In summary, it seems that three of the most fundamental principles of higher education, or liberal education, are being gradually undermined or eroded. First, liberal education, I think, should be about equal opportunity, about giving everyone a fair chance. Martin Luther King, Jr. put it pretty well when he said that he had a dream that someday people would be judged not “by the color of their skin but by the content of their character.” The unfortunate reality of life on all too many American campuses, and I know of very few exceptions, is some form of race-based preferences, both in student admissions, as well as in faculty hiring. Second, liberal education should be about integration, about creating something resembling a common community. The reality of life an all to many campuses, again there are virtually no exceptions, is a very noticeable and evident racial separatism, the so-called “new segregation” on campus. And their, I think liberal education should be about free and open debate, about free speech, and I think about high academic standards to prepare our young people to compete in an increasingly competitive society. The reality of life, all too often, is that even free speech is regarded on campus today as being, well, one value that needs to be balanced against, or subordinated to, or sacrificed on the altar of other social and political values, like sensitivity or diversity.
So, I think, in a quite serious sense, some of the basic pillars of what higher education is all about, are being attacked, are being chipped away at, are being toppled, and I think those of us who care about higher education, those of us who invest in higher education either as parents, or as tax payers, or as alumni, need to ask some very though questions about what our universities are doing with the money and what kinds of policies are being put into effect. Not in order to topple or reverse this multi-racial revolution, but in order to constructively re-direct it so that we can preserve the dual virtues of excellence and equity, so that we can prepare our young people to be effective workers and at the same time help them to be good citizens in an emerging multi-racial society.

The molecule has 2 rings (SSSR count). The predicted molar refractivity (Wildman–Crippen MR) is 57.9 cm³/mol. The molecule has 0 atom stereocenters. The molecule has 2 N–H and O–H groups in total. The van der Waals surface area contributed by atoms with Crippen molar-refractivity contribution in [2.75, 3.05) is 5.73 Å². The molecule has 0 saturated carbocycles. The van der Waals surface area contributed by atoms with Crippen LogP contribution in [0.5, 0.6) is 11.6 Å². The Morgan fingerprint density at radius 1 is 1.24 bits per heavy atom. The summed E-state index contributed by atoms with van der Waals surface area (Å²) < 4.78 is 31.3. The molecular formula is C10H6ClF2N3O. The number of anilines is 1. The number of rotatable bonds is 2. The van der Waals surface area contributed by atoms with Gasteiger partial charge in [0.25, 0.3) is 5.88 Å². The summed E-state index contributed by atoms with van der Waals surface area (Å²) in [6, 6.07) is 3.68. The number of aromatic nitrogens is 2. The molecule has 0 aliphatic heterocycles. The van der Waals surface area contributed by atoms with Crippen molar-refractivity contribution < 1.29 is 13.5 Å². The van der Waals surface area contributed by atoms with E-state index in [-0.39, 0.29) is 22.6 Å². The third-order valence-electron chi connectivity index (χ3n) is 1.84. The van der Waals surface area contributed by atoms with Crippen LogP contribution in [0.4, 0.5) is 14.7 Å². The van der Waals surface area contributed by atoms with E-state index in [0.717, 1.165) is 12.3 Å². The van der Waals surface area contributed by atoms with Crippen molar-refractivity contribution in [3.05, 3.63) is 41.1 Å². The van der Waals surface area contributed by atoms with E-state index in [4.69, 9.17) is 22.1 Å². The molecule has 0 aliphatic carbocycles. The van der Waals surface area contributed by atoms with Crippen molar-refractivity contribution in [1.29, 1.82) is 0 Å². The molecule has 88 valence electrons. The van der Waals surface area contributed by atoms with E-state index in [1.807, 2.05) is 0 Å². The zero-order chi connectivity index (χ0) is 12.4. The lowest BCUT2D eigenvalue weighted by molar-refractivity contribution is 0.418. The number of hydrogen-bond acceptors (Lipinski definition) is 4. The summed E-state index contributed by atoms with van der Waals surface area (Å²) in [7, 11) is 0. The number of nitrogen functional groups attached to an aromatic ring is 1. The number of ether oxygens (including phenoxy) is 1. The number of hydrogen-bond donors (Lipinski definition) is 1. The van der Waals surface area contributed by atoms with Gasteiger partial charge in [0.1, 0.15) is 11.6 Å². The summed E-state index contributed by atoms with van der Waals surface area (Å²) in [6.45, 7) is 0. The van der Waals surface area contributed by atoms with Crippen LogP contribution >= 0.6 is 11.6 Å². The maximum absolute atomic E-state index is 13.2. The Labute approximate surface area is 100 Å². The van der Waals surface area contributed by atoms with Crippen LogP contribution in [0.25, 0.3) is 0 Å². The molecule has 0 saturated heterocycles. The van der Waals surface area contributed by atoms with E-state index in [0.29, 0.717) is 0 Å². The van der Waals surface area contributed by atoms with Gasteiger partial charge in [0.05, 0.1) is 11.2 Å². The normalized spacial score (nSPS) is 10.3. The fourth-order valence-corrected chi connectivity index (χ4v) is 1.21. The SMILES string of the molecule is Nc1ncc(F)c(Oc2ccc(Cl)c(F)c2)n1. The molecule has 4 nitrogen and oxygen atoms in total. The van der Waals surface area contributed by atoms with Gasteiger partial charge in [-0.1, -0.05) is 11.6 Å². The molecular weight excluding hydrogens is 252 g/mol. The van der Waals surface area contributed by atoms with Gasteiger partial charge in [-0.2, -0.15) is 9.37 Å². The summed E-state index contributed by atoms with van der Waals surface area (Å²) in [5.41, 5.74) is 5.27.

Question: How are the cutbacks in higher education going to affect this issue?
Dinesh D’Souza: Well, I don’t know if that is the fundamental problem. It is a part of the problem, but not the whole story. A look at the issue of funding reveals that in the last few decades the amount of funding, not only in higher education but in the public schools, has increased dramatically. Appropriations have gone up in geometric fashion. This is corresponding with a kind of staggering decline in academic standards. In fact, if you drew a graph, you would not be wrong in concluding that there is an inverse relationship between the amount of money spent on public education or higher education and the quality of students coming out of the system. I’m not saying that funding cannot help particular programs; simply that it’s not the only answer. What we need, I think, in the public schools is more emphasis on questions of discipline, more emphasis on rigorous curricula, and more emphasis on requirements. This is also true in colleges. I think the issue is not so much a problem of funding, but a problem of priority.
A lot of colleges these days are establishing new requirements that require the study of Afro-American history or of a non-Western culture. I’m not against that. The problem is not that young people are ignorant of Africa. The problem is that young people are ignorant. A lot of people are graduating from our colleges without a basic understanding of some of the basic principles of their own culture. I would say that if we’re going to establish requirements we should start by saying that you should not be able to finish college without having some understanding of the American Founding—maybe read The Federalist—or without some understanding of the Civil War—maybe have to read Lincoln’s Second Inaugural—and not without some exposure to the issues in the Civil Rights Movement—maybe read Martin Luther King’s Letter from the Birmingham Jail.